Easy Seed Saving Tomatoes Peas and Basil

On todays episode we are going to save some seeds.

I found three of my favourite crops this year and want to grow them in my garden for years to come. These Snap peas, Basil and my Sweet N Neat cherry tomatoes.

Saving seeds from your garden is one of the best ways to make the initial investment in the plant or seed packages continue to pay off for years to come.

Lets start off with peas. These are the best snap peas I have grown in years and I wanted to save some. Saving pea seeds is as simple as leaving the fruit on the plant until it starts to dry out.

Remove the seeds from the pods and let them dry in a dark location. If your confident they are dry you can store them in a paper bag with the rest of your seeds. If stored correctly they should be viable for the next 5 years.

Tomatoes can be one of the funnest seeds to save and share. Traditionally you will want to remove the protective membrane around the skin using a fermentation process.

its fairly simple and can be done in your kitchen. simply remove the seeds from the tomato into a mason jar with clean water in it.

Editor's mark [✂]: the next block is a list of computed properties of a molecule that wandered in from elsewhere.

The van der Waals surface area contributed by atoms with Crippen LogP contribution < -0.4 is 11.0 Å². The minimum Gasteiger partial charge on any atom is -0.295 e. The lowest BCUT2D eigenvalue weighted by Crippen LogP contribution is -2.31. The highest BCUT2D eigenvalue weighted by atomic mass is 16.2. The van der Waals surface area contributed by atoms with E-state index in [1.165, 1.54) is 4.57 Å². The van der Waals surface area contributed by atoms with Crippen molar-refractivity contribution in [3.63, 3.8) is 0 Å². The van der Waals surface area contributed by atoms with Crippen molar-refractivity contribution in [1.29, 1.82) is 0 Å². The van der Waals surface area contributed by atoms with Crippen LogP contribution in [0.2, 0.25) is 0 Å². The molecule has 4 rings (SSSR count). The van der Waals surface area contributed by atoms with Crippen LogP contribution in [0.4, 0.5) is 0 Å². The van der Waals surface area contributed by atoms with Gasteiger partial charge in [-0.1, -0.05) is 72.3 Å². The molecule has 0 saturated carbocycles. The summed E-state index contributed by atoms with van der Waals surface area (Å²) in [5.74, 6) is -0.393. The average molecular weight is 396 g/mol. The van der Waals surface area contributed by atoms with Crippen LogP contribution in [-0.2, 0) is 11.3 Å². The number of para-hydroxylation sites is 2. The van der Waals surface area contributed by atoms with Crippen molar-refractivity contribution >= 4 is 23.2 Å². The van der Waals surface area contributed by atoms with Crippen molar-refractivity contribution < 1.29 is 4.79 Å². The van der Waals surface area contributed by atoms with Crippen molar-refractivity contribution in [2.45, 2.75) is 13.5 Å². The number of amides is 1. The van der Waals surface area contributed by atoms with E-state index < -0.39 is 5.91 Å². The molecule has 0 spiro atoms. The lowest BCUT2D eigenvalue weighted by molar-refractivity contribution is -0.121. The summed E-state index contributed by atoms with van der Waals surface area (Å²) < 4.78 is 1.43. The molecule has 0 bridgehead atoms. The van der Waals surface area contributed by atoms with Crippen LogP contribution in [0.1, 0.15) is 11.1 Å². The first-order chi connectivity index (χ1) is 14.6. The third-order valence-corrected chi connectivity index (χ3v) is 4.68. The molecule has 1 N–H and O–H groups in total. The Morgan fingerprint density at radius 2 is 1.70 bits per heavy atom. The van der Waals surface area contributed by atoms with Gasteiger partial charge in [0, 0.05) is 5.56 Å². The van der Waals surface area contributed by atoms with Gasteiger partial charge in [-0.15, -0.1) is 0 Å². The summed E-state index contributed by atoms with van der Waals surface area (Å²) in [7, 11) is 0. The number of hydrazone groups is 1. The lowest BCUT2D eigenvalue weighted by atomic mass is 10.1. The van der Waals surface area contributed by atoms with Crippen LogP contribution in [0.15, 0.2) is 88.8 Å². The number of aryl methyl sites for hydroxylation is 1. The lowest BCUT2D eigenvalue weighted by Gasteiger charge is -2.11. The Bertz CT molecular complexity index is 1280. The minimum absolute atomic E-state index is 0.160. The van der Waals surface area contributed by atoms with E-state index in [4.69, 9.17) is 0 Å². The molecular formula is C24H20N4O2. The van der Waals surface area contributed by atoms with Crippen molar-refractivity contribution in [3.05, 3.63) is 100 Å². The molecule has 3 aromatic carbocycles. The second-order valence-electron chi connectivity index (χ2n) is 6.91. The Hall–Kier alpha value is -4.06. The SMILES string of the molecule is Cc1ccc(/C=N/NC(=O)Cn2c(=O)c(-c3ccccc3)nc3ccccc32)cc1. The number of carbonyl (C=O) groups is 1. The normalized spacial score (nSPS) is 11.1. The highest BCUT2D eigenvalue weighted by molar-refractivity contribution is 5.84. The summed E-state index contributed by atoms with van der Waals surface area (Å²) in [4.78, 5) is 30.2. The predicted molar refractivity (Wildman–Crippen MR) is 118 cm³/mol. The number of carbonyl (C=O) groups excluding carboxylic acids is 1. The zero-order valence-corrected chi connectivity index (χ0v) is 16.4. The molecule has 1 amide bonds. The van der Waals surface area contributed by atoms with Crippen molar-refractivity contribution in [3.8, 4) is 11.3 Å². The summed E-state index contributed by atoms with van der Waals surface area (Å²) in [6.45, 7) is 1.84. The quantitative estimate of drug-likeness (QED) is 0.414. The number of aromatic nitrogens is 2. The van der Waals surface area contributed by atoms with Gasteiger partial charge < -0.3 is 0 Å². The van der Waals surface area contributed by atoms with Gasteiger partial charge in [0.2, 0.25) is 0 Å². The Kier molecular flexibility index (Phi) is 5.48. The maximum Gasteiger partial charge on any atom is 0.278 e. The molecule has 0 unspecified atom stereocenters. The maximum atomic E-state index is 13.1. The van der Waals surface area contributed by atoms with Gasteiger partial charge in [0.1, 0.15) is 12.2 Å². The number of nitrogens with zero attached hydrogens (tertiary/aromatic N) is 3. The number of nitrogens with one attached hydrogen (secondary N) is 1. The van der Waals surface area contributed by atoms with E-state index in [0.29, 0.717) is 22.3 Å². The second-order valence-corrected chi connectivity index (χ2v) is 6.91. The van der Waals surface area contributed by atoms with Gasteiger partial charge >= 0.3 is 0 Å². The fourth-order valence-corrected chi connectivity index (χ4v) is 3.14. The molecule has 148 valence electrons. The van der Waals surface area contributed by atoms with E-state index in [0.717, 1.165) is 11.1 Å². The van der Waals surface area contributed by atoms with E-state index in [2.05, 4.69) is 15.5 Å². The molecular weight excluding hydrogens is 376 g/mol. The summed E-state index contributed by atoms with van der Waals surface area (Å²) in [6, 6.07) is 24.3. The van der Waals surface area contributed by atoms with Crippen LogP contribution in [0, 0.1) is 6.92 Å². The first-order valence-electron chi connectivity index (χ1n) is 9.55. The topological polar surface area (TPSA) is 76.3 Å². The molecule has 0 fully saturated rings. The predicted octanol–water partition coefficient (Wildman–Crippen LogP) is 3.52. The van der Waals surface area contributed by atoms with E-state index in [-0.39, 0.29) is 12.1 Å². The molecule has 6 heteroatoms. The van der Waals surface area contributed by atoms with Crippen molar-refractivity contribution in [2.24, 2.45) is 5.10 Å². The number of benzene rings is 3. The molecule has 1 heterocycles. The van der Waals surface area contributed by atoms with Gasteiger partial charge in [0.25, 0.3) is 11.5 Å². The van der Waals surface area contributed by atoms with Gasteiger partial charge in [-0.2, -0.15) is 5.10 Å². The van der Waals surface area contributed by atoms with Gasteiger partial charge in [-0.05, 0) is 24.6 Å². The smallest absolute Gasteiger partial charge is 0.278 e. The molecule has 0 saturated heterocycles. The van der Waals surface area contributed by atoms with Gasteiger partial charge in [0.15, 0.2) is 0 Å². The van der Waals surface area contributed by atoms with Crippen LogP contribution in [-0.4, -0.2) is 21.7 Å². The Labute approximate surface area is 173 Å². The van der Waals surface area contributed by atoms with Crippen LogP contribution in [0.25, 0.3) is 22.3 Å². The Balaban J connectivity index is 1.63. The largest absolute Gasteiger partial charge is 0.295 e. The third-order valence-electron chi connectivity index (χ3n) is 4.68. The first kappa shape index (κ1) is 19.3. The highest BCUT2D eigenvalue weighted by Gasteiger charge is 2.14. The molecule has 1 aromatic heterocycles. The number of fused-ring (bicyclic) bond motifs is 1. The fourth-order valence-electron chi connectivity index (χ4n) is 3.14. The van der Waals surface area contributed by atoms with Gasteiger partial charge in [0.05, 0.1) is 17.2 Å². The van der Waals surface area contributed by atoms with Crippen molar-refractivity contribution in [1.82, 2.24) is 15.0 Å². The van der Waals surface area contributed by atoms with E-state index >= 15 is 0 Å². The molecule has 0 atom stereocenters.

Cover the top with a coffee filter to allow air movement but limit anything else from getting in and out. refresh the water every day for a few days. T

once you can see that the jelly layer is gone your done fermenting.

you can collect the seeds and spread them out on a coffee filter to air dry. Once dry you can store the seeds with the rest of your collection.

Tomato seeds are amazingly hardy. Volunteer tomatoes can often be found at waste water treatment plants after having gone though the entire treatment system. because they are so hardy freezing tomato seeds is a quick way to save them. Toss the whole fruit in the freezer and plant it all when you want to grow the tomato.

the germination rate of the seeds drops significantly however if you flash freeze them you should still get some to germinate.

Basil is an easy seed to save. All I do is let it grow flower and drop the seeds. They will keep perfectly fine under the snow and germinate in the spring. This can be done with lots of different plants effectively turning annuals into perennials.

Dry seeds should still be viable for 3-5 years and frozen ones if left frozen should be good for longer.

When storing seeds it is important to keep them away from light and moisture. Both light and moisture can cause damage to the seeds making them unable to germinate.

About Stephen

The Alberta Urban Garden Channel hopes to promote organic gardening that is simple, sustainable and does not have to cost a lot. We do this by investigating the Science behind gardening, methods, practices and products to make sure that you will have the best chance of successfully growing your own food at home.